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The temples are bastions of serenity on an island that prizes serenity. You can see it in the graceful movements of the traditional legong dance performed each Friday at Nusa Dua Beach Hotel's Budaya Cultural Theater or in the other traditional dance, the ketjack (monkey dance), performed by more than 200 people at one time during ceremonies in rural villages.

You can see it in the Balinese love of symmetry, a good example of which is "Eka Karya" Bali Botanic Gardens. It is a tropical rainforest in the volcanic highlands and lake districts of central Bali that just happens to have some 1,200 species of plants ranging from orchids to cactus.

With the tragic exception of the 2002 terrorist bombing at a popular nightclub, serenity is such a way of life here that the turbulent outbreaks in other parts of Indonesia seem light years removed. One afternoon, as I sat in a beachside restaurant in Singaraja after a day spent touring the coffee and tea plantations of the highlands, I stared out over the ocean and watched as a dolphin executed a perfect leap right in front of me. It occurred to me that I might be in another century and that I wouldn't be at all surprised to see the billowing sails of a China clipper come into view.

I didn't, but I did see a lone boatman, paddling a canoe piled high with bananas, breadfruit and mangos. In Bali, it seems, the grocer still makes deliveries.

Another day was spent driving around the interior of the island, where the mountains were decorated with row upon row of terraced rice paddies. Every so often, the lush green was interrupted by a silvery flash of falling water as a waterfall erupted from a hidden spring. I reflected on those good spirits residing in the mountains and thought what a lovely home they had.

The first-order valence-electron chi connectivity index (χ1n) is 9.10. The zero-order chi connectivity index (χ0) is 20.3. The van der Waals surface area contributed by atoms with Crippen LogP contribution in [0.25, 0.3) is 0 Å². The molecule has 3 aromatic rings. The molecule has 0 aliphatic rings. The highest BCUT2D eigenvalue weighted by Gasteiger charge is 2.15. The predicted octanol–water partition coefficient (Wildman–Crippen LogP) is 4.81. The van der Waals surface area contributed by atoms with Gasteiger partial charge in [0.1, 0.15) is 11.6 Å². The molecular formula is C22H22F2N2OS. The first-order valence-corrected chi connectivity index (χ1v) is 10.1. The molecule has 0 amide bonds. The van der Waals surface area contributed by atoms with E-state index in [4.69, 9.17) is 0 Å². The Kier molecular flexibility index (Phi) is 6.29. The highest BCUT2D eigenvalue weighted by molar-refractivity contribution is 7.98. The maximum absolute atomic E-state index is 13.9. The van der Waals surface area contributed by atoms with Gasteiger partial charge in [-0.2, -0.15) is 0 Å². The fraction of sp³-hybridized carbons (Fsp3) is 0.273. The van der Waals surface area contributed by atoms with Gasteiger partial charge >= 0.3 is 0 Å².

Along with the benevolent spirits, the mountains are home to monkeys that line the side of the road, jumping up and down and gesticulating wildly — probably in the hope their comical antics will coax a banana from a passing motorist. A piece of advice: Skip the touristy Monkey Jungle and drive into the interior. These monkeys put on a better show, and it's free.

An artsy paradise

Plan to save one day for an excursion to Ubud, Bali's arts and crafts center. You will find shops and galleries offering island specialties from colorful batiks and wood carvings to Balinese shadow puppets. These are small, beautifully crafted leather figures lit from behind so that when their images are projected onto a screen, they become shadowy creatures of the imagination.

A good place to stop for lunch after a morning in Ubud is Kamandalu Resort in lush green hills above the town in an area once famous for its royal palaces. The great hall of Kamandalu, with its rattan furniture and ceiling fans, is open-air, affording a spectacular view of the surrounding hills, rainforest and Petanu River.

For a real taste of local color, visit Jimbaran Bay for one of the famous barbecues. Everyone sits at folding chairs at long tables on the beach, breathes in the smoke from hundreds of pits and eats succulent lobster washed down by cold beer. It's the Balinese equivalent of the Friday night fish fry, where tourists are outnumbered by locals. Don't miss it.

Along with the cuisine, another of Bali's art forms is massage. In any of the island's spas, once the actual body work is over, the real fun begins. On my last day in paradise, once my body had been completely coated with yogurt and then thoroughly rinsed, I was directed to a pool sprinkled with delicate yellow and white frangipani blossoms. With skin now as smooth as the flower petals drifting next to me, I sipped a cup of jasmine tea and gave in to a feeling of total serenity.

Serenity — it's what Bali is all about.
Patti Nickell is a Lexington-based travel writer whose most recent book is Horse Lover's Guide to Kentucky. Reach her at